The U.S. economy reported an increase of 559,000 jobs in May and the unemployment rate declined to 5.8 percent, according to Department of Labor data released Friday.
Total non-farm payroll employment increased by 559,000 in May, according to the Bureau of Labor Statistics report, and the number of unemployed persons dropped to 9.3 million. Economists projected 671,000 Americans would be added to payrolls prior to Friday’s report, according to The Wall Street Journal.
“We think it will take several months for frictions in the labor market to work themselves out,” Barclays chief U.S. economist Michael Gapen told The WSJ. “That just means we shouldn’t be expecting one to two million jobs every month. Instead, it will be a more gradual process.”
The private sector added nearly a million jobs in May, payroll firm ADP reported Thursday. Midsize companies, or those with between 50 and 499 employees, led the way, adding 338,000 jobs last month in ADP’s calculation.
The new jobs numbers come after the American Rescue Plan, which Biden signed into law in March, extended pandemic-related unemployment benefits through Labor Day and raised them by $300 a week, according to CNBC, causing critics to say that the federal government is essentially paying workers to remain home.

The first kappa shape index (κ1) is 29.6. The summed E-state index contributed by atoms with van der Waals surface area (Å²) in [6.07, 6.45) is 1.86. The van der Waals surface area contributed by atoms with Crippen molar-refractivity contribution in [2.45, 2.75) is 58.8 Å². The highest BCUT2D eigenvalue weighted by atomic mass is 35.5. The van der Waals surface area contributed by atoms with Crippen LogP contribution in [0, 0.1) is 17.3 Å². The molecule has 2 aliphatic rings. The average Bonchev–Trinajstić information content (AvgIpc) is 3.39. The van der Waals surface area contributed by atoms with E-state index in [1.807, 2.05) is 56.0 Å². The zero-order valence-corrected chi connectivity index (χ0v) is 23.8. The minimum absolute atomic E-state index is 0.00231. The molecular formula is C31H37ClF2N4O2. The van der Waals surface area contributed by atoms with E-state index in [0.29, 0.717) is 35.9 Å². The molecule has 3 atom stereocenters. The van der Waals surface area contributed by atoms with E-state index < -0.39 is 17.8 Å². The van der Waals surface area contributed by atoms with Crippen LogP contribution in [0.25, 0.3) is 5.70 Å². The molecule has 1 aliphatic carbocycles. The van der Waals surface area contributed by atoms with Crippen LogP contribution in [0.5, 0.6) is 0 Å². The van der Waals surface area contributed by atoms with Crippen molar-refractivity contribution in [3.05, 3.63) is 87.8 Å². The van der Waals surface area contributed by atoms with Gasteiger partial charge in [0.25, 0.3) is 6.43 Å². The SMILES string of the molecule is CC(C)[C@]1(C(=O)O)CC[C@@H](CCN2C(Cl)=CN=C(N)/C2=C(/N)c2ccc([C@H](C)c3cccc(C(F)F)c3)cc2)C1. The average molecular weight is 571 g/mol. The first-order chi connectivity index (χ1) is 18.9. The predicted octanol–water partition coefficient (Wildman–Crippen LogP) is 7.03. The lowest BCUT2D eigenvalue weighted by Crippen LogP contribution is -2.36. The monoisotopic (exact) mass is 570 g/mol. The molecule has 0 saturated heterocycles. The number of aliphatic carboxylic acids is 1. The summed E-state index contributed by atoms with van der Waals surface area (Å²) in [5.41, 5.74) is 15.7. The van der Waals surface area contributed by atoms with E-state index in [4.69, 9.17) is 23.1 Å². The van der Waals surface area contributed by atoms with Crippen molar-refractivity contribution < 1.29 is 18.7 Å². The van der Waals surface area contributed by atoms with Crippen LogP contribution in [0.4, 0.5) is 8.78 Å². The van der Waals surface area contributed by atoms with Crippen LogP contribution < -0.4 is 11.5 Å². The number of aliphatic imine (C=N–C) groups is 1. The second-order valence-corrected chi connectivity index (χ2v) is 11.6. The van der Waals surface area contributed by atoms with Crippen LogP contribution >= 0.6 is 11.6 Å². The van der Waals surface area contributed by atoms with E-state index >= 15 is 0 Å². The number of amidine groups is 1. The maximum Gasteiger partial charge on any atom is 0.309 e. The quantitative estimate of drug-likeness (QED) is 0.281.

The U.S. has added roughly 2 million jobs since January as the economy continues to recover from the coronavirus pandemic.
Biden has focused his efforts recently on negotiating an infrastructure package. On Wednesday, he met with Republican Sen. Shelley Moore Capito to discuss how the two sides could compromise.
The infrastructure plan released by the White House earlier this year would cost $2.3 trillion. The infrastructure plan has been criticized by business groups, which argued it would create barriers to new job creation since it proposes a corporate tax hike
“I believe this is our moment to rebuild an economy from the bottom up and the middle out, not a trickle-down economy from the very wealthy,” Biden said during remarks on May 27.
“To sum it up: COVID cases are down, COVID deaths are down, unemployment filings are down, hunger is down, vaccinations are up, jobs are up, growth is up,” he continued.
The economy grew 6.4 percent in the first quarter of 2021, a positive sign of economic recovery, the Commerce Department reported in April. New jobless claims hit another pandemic-low, dropping below 400,000 on Thursday.
Average coronavirus cases and deaths have declined precipitously since the beginning of the year, according to the Centers for Disease Control and Prevention. On Thursday, the U.S. reported 437 new coronavirus-related deaths and 14,354 new cases.
The U.S. has administered nearly 300 million vaccinations, meaning 63 percent of U.S. adults have received at least one coronavirus vaccine dose, according to the CDC.
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